The young college girls were nervous. They had been granted a private audience with the Dalai Lama, an opportunity of a lifetime. They had been offered thirty minutes to meet with him, and his secretary suggested that they come with threequestions they would like to pose. They struggled over the questions and finally arrived at three. When they joined him in his receiving parlor, they found that the conversation was free flowing and interesting, many more questions wereanswered and asked, and the give and take was rich. It was a question that they did not arrive with, however, that would shape their experience forever. As they were leaving, the Dalai Lama took each girl by the hand and asked this question:
“How will you live your life in a way that makes the world more compassionate?”
I thought of his question again when I was reading in preparation for Easter this year. According to Corrine Ware, Jesus’ question to his followers was not: ”How do we start a new church?” He did not intend to start a new religion. He was rooted and committed to the Judaism of his time and place, and new institutions didn’t interest him. So what was Jesus asking?
Here are Ware’s thoughts: ”What did Jesus want to accomplish? He preached about inner change. His agenda was transformation; his activity was lived-out compassion. Hebrew scripture speaks of God as being compassionate as well as being holy. And Jesus placed his weight on the compassion of God. ’Be compassionate, ever as your Father is compassionate’ (Luke 6:36). His stories told about a prodigal son and the father who ‘had compassion,’ the Good Samaritan who ‘showed compassion,’ and the unmerciful servant who did not. He healed on the Sabbath out of compassion and felt his action took precedence over any other consideration.”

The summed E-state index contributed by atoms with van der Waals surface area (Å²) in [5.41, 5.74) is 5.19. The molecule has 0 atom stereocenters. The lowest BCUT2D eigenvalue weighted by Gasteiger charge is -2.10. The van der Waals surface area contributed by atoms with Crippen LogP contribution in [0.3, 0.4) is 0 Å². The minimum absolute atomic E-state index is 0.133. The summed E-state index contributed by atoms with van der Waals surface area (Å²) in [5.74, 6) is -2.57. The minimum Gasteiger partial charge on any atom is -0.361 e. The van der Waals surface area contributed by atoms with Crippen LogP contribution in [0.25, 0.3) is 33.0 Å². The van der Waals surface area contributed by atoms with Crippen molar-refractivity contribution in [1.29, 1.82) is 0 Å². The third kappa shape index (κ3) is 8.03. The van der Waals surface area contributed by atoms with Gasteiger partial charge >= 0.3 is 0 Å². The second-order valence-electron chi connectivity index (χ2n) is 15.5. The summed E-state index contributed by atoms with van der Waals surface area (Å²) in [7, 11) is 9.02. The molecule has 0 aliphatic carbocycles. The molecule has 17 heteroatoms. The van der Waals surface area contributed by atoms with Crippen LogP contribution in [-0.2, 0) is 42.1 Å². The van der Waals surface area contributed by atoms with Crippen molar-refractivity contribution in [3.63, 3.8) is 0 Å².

(Discover Your Spiritual Type, 1995, Alban Institute)
In short, Jesus’ question to those who joined his movement was almost the same as the Dalai Lama’s two thousand years later: What are you doing with your life to make the world a more compassionate place?
As we continue with our plans and our lives, let’s not forget that essential question, the main witness of Jesus’ life and death. Let’s write that question on a notecard and put it in our wallets; let’s tape it to our refrigerators; let’s take it into our voting booths; let’s pray it every morning. Jesus came not just to model compassion but to transform the world through the compassionate actions of his followers.
What are you doing with your life — what are we doing with our shared life — to make the world a more compassionate place? That’s the question.